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Building models that show the impact of low carbon technology adoption on energy consumption

Our relationship with Octopus Energy means we have access to smart meter data. Ten of thousands of Octopus Energy customers own some form of low carbon technology, including electric vehicles, heat pumps, solar PV and home batteries. How these customers currently behave can provide important insights for those interested in the energy system of the future. We’re building the utility of these insights into a tool called Faraday. 

Partners we’ve worked with in the past have highlighted how this dataset in advancing research, helping policymakers and shaping the Distribution Network Operator (DNO) to Distribution System Operator (DSO) transition. We therefore wanted to unlock its utility for the energy community, whilst strictly protecting customer data and privacy.

Faraday: Simulating Load Profiles at a Household Level

Faraday is a tool that models daily load “profiles” consisting of half-hourly kWh consumption for a given set of user-specified inputs (e.g. Low carbon technology, property type, season etc) which specify a consumer archetype and day type.

The goal is to let end-users select from a variety of consumer archetypes. This allows the Faraday tool to simulate the entire distribution of load profiles of that population (e.g. at different quantite levels) instead of a point estimate.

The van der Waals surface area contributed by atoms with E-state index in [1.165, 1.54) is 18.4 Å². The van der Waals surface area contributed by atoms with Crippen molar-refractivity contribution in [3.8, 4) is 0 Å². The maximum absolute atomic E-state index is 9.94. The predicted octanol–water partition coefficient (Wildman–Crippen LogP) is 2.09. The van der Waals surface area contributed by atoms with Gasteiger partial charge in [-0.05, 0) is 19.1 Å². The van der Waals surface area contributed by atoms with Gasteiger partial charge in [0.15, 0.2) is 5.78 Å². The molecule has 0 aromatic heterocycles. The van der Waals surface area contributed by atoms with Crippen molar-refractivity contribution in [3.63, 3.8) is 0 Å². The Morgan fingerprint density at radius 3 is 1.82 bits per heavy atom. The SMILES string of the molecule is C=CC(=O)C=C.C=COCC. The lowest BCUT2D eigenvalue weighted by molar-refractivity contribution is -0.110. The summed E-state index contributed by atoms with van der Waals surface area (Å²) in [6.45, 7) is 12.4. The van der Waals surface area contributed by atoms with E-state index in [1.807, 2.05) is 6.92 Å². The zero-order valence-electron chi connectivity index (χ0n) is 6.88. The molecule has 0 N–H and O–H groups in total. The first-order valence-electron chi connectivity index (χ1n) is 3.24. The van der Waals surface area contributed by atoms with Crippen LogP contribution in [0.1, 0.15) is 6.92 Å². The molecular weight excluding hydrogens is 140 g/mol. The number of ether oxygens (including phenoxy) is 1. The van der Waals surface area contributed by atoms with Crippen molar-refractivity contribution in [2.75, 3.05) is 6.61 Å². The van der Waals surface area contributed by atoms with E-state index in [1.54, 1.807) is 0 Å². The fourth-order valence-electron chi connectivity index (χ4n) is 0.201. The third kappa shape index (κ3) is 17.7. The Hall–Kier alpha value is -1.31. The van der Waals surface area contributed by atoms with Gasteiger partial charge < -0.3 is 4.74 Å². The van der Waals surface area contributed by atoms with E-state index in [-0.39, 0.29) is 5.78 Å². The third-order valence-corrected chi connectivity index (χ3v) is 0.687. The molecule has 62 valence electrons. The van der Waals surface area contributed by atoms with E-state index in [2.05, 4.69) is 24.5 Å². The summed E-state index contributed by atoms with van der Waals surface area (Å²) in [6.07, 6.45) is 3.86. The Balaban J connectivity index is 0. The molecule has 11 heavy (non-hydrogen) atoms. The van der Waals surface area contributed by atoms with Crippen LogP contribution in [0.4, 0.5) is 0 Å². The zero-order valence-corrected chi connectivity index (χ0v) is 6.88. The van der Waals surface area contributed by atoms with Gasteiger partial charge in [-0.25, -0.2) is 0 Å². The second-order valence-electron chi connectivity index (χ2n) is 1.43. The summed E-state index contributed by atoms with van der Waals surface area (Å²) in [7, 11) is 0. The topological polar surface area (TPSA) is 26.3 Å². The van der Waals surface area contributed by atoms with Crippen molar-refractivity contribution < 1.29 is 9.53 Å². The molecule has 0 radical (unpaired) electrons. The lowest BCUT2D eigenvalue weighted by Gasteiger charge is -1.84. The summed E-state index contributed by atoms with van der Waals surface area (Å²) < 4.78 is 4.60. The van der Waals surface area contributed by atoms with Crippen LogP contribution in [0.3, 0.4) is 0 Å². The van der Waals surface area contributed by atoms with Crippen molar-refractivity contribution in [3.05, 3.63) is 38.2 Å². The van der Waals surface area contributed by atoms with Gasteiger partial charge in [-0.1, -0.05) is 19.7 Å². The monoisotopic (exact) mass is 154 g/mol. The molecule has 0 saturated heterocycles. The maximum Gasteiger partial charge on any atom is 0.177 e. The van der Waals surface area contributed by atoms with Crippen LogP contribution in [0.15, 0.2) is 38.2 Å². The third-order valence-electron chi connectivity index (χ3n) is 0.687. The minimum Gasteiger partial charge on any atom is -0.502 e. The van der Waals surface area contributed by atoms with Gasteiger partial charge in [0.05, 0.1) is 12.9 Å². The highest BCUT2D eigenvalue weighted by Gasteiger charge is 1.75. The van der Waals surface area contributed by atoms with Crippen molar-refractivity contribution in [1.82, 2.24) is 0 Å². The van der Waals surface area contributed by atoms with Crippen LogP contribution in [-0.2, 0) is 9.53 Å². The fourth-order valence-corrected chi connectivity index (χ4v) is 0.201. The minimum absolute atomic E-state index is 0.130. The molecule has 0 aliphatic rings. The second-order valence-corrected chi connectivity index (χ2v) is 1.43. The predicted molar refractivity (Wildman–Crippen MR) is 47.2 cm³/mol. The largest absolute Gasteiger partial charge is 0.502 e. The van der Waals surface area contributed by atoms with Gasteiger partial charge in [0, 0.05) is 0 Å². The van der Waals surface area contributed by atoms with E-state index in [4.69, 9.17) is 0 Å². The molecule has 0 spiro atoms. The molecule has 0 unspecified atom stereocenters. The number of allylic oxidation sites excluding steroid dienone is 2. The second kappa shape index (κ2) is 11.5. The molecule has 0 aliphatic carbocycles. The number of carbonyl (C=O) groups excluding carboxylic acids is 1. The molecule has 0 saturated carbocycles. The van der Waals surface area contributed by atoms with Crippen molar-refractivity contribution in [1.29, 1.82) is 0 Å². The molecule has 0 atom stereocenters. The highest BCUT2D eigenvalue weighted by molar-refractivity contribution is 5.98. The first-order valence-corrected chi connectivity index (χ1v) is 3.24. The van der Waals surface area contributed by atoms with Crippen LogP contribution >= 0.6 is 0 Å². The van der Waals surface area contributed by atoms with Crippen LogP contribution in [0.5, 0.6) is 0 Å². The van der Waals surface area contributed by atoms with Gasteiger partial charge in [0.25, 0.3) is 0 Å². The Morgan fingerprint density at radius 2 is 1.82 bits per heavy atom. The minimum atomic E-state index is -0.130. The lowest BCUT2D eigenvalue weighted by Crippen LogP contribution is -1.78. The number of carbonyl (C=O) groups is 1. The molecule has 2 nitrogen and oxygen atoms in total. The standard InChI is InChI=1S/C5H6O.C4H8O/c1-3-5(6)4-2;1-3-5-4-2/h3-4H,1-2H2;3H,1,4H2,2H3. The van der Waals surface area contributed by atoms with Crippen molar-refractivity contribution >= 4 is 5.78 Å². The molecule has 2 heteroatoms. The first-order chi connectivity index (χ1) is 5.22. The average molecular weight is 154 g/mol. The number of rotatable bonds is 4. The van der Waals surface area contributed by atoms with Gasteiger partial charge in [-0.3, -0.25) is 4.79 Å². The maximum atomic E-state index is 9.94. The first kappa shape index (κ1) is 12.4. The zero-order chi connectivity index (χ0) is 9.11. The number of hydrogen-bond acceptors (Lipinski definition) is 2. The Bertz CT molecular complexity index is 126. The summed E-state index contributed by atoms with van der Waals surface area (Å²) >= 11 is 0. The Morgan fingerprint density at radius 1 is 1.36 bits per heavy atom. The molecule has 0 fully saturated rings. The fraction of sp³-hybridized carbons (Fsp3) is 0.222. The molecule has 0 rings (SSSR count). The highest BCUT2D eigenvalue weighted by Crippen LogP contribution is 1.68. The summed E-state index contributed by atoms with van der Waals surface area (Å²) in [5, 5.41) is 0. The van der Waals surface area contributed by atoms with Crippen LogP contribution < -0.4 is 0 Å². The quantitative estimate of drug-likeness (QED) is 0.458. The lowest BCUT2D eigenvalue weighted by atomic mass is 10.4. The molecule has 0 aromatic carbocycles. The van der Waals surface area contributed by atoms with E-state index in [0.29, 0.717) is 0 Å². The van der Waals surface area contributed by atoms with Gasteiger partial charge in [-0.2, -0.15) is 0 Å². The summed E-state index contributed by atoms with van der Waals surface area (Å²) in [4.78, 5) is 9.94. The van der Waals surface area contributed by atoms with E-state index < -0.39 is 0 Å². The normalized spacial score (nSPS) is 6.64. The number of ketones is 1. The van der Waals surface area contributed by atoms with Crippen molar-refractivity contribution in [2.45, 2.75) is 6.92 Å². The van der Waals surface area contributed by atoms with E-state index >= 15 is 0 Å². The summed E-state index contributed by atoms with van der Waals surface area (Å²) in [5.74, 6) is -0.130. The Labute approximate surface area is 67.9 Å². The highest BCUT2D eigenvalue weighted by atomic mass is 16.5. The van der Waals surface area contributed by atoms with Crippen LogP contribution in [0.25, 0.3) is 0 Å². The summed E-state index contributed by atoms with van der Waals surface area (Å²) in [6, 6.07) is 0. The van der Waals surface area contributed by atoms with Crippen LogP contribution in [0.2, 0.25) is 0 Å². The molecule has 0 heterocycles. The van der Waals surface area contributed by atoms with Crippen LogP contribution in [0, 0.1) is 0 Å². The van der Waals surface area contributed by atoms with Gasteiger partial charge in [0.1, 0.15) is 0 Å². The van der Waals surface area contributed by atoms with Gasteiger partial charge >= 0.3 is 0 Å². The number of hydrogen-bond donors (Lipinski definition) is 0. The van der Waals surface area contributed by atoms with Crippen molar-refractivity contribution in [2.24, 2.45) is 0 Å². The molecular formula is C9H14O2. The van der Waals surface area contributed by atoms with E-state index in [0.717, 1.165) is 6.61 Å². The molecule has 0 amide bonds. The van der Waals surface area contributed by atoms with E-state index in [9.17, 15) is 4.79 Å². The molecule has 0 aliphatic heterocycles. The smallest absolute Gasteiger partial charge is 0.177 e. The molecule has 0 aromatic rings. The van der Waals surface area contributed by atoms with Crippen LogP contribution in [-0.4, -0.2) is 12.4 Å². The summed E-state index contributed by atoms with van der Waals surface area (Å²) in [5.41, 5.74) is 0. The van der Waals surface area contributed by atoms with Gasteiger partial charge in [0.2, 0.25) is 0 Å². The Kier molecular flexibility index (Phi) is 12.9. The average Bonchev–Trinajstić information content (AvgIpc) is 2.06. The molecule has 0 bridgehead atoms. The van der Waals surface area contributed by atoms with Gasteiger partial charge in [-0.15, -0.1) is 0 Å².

Household smart meter data is a type of personal data, and thus protected by GDPR. Our modelling approach means that we’re able to generate realistic profiles for each consumer archetype that can’t be attributed to individuals.


By modelling at a household level, we can capture the variability of how each household uses energy differently. Allowing end-users like researchers, policy makers and DNOs to select from a variety of user-inputs enables researchers to simulate how households consume energy and model many ‘what-if’ scenarios, such as:


What if...

We designed a new innovative tariff

How would this impact energy consumption and the grid?

X% of households in the UK now have electric vehicles

How would it affect energy demand and the grid?

We build more properties of a given type in an area

Could the grid handle it?

Extreme weather conditions like heat waves and cold snaps become more common and severe

What needs to happen to our grid to manage these demand spikes?


Progress to date

Alpha & our testers

We began development in June 2022 and have now built an alpha version of our web app and an API. We have selected a small number of alpha testers from academic institutions. They are currently help us  develop the tool, for the benefit of the wider research community.


What's next?

Currently, we are working hard to train and improve our model of electricity consumption by archetype. With an improved model, we will build interactive demos that show the power of Faraday for different use cases.

In 2023, we’ll move into Beta and invite more testers to help us develop Faraday.

Get in touch

Interested in finding out more about Faraday or becoming an alpha tester?  Please contact us on